The Deputy Commissioner of Insurance, Michael Andoh, has said that the commission is working on a number of initiatives to shore up market development and improve financial resilience of regulated entities.
These he said include; risk-based supervision,a forward-looking supervision model that seeks to evaluate the risk profile of regulated entities and prioritise cash supervisory resources, on entities with high-risk profiles as well as the risk that pose the most threat to financial stability.
“Appropriate interventions are then made to mitigate such risks. Such interventions can include; enhancement of capital, improving risk management or other appropriate measures.”
This model deepens transparency, improves regulatory bites and ensures that regulated entities are able to put in place remedial measures quickly before the risk deteriorates,” he said on the second day of the 2022 investor webinar series by the Black Star Group (BSG) that focused on the insurance sector.
The webinar was on the theme, “The Future Starts Today: Effective Recovery, Resilience and Continuity Amidst Global Market shocks.”
He said that the NIC was implementing such a model to help to build resilience.
According to Mr Andoh, the best way to build resilience and reserves of insurers was the deployment of risk-based capital regime.
Hence, he said one of the key things the National Insurance Commission (NIC) was embarking upon was to enhance its solvency and capital adequacy framework.
“The technical specifications for the new risk-based capital framework, have therefore been issued to the insurance industry. The model is anchored on three pillars, quantitative requirements, supervisory reviews and reporting, disclosure and then market discipline,” he said.
He added that the model had the objective of ensuring that insurer’s capital was commensurate to the level of risk inherent in their operations.
Mr Andoh said the NIC had worked closely with all regulated entities to ensure proactive approach to meeting the new requirement with minimal disruptions to the market.
He said globally, insurance regulation was moving away from compliance-based models to risk-based models, mainly because insurance risks were typically anchored on the level of exposures that insurers had.
“What we have witnessed generally is a shift towards creating regulation regimes that are characterised by higher standard for risk capital and solvency – the reason is that an insurer’s capital to unforeseen shocks or losses is determined by the capital of the insurer. Capital requirements are therefore prerequisite for growth and resilience of insurers and banks.”
“The NIC has been working on a regulatory framework that ensures capital sustainability, market resilience, growth and transformation of the insurance sector,” he said.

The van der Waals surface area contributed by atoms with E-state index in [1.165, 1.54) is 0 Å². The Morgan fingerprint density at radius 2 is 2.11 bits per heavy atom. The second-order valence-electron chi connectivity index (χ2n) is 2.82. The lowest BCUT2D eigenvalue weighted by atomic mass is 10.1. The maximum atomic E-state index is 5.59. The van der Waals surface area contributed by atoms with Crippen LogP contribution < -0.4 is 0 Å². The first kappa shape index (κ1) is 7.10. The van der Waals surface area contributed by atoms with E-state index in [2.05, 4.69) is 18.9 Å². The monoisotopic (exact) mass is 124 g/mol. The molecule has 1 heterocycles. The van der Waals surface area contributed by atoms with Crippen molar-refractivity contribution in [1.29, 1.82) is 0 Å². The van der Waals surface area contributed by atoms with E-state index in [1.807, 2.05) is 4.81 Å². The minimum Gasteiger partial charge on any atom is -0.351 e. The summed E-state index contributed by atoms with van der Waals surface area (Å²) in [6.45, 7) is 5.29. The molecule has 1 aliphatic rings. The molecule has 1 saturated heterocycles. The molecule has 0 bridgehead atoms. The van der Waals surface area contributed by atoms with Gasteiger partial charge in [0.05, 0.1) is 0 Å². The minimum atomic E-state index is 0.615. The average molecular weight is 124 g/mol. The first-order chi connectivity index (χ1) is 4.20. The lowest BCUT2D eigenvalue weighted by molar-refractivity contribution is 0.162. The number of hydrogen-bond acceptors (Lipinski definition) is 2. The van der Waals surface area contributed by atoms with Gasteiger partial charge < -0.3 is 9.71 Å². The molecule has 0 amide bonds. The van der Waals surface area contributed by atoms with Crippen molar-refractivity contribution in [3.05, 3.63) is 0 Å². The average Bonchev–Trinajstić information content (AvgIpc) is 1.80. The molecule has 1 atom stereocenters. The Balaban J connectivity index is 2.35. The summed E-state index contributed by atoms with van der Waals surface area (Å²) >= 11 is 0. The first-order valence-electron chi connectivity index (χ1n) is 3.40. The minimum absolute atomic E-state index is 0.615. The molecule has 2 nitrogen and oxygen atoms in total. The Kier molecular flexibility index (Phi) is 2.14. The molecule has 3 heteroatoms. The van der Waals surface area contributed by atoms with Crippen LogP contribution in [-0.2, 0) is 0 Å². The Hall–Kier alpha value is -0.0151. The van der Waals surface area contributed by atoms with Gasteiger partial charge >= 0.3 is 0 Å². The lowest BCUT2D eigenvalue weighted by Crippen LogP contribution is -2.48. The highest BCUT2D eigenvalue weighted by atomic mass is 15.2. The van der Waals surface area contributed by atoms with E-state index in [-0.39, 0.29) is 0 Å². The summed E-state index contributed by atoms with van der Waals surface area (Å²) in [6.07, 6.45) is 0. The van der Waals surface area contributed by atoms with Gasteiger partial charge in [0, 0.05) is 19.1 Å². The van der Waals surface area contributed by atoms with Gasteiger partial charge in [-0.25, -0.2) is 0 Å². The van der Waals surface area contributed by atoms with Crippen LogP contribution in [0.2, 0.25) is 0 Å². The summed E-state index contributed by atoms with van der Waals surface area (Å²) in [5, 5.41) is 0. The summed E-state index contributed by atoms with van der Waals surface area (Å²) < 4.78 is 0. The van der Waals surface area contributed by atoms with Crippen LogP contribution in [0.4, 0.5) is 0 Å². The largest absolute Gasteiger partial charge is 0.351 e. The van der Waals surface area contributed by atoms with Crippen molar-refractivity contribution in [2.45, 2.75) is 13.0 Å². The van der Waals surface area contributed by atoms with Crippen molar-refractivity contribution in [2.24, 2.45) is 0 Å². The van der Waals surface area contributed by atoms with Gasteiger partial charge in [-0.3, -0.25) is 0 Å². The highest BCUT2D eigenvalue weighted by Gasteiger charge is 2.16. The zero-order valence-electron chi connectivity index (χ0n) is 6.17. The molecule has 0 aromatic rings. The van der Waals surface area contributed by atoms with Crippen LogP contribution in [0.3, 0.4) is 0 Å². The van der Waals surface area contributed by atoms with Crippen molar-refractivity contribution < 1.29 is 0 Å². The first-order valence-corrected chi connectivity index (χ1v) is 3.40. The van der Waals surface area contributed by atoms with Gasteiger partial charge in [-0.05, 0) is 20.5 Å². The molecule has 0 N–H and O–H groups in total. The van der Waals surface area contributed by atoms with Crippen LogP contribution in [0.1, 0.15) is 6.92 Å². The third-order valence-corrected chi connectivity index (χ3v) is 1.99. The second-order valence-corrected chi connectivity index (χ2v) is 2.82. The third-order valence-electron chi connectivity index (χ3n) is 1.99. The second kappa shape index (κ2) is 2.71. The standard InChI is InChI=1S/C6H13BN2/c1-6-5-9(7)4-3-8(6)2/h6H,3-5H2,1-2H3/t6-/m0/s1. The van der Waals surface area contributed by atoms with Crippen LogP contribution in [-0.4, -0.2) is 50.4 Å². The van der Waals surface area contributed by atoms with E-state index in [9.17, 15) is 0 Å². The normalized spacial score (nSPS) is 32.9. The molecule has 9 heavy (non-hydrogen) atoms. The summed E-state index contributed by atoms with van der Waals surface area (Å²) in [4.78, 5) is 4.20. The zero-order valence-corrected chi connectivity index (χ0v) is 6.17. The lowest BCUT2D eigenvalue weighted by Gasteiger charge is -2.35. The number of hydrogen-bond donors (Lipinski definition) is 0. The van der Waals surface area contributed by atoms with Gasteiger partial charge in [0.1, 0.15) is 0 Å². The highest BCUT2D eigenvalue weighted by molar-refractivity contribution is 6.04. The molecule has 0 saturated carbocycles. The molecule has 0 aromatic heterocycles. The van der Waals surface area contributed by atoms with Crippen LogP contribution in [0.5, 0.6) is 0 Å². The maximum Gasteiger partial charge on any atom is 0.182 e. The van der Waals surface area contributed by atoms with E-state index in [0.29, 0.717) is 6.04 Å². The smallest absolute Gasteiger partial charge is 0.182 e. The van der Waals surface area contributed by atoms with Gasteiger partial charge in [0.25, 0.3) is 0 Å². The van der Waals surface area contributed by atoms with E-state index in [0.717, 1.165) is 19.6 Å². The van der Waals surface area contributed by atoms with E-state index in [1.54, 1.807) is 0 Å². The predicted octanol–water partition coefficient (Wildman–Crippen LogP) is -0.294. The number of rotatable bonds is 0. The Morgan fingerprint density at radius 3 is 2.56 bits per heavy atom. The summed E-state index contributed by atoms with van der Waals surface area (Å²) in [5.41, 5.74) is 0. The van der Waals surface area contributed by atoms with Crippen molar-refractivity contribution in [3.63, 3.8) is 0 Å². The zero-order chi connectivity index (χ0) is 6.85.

He cited that the rationale for the minimum capital adjustments are to enhance financial stability and soundness to ensure that insurers hold adequate capital to avoid unexpected losses and to increase market capacity.
“Currently, the insurance industry is small but has potential for growth. Adequate capitalisation would create the needed capacity for sustainable and profitable growth.”
“The recent challenge has been low market retention. It is expected that capitalisation improves the retention capacity,” he added.
Speaking on “Enhancing Insurance Penetration in Ghana and Promoting the Well-being of the Insuring Public for Economic Development,” the Chief Executive Officer of the Ghana Insurers Association (GIA), Dr. Kingsley Kwesi Kwabahson, noted the objective of increasing insurance penetration could not be achieved without promoting the well-being of the insuring public.
That he stated that it was at the core of the search for a magic wand to propel the insurer to contribute much more effectively to the Gross Domestic Product (GDP) of the country.
“Insurers have the task of developing the right products at the right price for the over 80 per cent workforce of the informal sector in Ghana using a need-based approach that does not only analyse this segment but importantly continuously innovate to meet the changing taste, preferences and challenges,” he said.
He said insurers had amply demonstrated that they empathised with the populace citing that the average daily claims and benefits paid were in excess of GH¢ 4.29 million.
“Beyond caring for the well-being of the citizenry, insurance can and does contribute to economic development through the long-term mobilisation of funds for infrastructure and the general development of the country as well as minimise the devastating effects of disasters,” he said.